One of life’s unanticipated pleasures is catching up on great stuff I missed during the hardcore years of early parenting. Beginning in late 2007 I devoted all waking and most potential sleeping hours to my high-needs infant daughter and to finishing school. Which means that I was oblivious to the appointment of Kay Ryan as U.S. Poet Laureate from 2008 to 2010.
I wish we’d all missed other things too, like the Tea Party, Sarah Palin, the global financial meltdown, cropped skinny jeans.
But back to Ryan. Discovering her wonderful poems feels like a surprise holiday, or some totally unexpected consolation for awful parenting magazines and rapid aging.
Some fun facts: Ryan lives in Marin County, California and taught remedial English in a community college there for thirty years. For decades she had trouble even getting published but kept writing anyway. Her collection The Best of It: New and Selected Poems won the Pulitzer Prize in 2010. In 2011 she was named a MacArthur Fellow.
Ryan is not overtly historical or political in her writing. Her playful poems, which often include what she calls “recombinant rhymes,” are more concerned with unraveling the intricacies of language and reviving clichés than with personal suffering. But it would be a mistake to think that she writes naively or superficially. Her poems seem light but often harbor a lovely and subtle dark side, somehow both triumphant and totally in the know about the limits of triumph.
A good example of this lyric chiaroscuro is her poem “Relief”:
We know it is close
to something lofty.
Simply getting over being sick
or finding lost property
has in it the leap,
the purge, the quick humility
of witnessing a birth-
how love seeps up
and retakes the earth.
There is a dreamy
wading feeling to your walk
inside the current
of restored riches,
clocks set back,
I think this poem partly celebrates relief as sincerely wonderful, and I love the way Ryan opens up space to notice relief as an experience, not just a feeling. That is a rare gift in an anxious world of endlessly streaming data where many people struggle to notice their kids let alone the finer points of emotion.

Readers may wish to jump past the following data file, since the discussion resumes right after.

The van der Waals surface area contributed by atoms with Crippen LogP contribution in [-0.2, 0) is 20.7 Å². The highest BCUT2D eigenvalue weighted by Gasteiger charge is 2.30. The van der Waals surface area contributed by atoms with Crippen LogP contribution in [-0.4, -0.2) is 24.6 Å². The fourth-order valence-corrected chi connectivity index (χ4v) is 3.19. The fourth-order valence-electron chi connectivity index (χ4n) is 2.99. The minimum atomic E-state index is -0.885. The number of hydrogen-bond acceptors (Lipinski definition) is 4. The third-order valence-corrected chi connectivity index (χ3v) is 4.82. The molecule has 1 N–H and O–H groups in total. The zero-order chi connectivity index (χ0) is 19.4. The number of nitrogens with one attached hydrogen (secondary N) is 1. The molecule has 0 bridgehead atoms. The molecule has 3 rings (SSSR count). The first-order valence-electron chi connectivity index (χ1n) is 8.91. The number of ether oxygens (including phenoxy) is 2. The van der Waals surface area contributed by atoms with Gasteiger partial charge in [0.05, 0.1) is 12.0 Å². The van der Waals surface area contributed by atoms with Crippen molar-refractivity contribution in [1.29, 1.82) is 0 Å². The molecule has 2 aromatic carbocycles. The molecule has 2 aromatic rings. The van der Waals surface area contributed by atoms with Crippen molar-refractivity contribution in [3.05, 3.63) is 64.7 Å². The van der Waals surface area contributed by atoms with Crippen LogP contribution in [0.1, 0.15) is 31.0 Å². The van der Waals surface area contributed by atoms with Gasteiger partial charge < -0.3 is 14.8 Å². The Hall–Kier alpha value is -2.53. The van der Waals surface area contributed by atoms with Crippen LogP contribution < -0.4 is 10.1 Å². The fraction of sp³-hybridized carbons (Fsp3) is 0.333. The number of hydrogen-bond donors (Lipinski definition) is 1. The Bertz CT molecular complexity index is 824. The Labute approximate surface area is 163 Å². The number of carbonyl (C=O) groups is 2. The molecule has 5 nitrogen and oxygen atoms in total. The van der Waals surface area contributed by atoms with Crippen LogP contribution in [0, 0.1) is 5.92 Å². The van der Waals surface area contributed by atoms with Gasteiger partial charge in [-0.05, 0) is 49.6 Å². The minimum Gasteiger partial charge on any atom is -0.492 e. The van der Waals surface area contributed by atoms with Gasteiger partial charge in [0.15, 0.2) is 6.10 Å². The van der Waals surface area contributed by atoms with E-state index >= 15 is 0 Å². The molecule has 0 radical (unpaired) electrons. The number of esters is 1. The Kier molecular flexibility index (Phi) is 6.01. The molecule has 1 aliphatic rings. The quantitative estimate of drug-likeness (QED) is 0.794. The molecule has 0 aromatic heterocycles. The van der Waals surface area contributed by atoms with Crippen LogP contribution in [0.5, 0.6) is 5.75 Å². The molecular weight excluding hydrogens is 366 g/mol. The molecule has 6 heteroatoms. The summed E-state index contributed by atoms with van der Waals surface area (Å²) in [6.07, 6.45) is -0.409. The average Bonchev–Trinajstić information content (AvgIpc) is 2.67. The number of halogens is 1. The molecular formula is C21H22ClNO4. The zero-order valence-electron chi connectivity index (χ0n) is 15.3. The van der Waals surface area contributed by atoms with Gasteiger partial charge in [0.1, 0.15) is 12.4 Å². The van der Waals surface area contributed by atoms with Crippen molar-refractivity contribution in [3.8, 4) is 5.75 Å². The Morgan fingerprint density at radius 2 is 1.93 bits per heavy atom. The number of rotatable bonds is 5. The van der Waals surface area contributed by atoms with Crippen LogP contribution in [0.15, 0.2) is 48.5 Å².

But there is also a subtle irony here that I like. Relief is necessarily a reaction and temporary. It might feel like love, but it is only like love inasmuch as love actually retakes the earth, or as much as clocks set back change the pace of time. Relief is more like infatuation earned in advance.
And this difference implies an underlying hard-nosed realism, because exalting relief like this suggests some previous experience of loss or at least an awareness of it – anxiety at the very least. Otherwise there would be little surprise in finding the lost money or avoiding the house fire even though you accidentally left the oven on all day. If disasters must eventually come, at least we will have humbly earned the “dreamy wading feeling” in the lucky times when they don’t.
Ryan’s poems are not generally dramatic, but this one feels like it’s got stage potential, especially for dramatic irony. I can imagine some modern Hamlet speaking these lines to convince himself that things might really be okay, just before his uncle usurps the family business. Or a slightly silly character reading them straight.
It is a happy moment to find such a talented poet. I dare say it’s a relief to know that while I was fighting sleep and worrying about an infant’s slow weight gain, the U.S. exalted not just the Tea Party and Sarah Palin but the quirky and talented Kay Ryan.
Disasters not averted, and a sign of light in our history.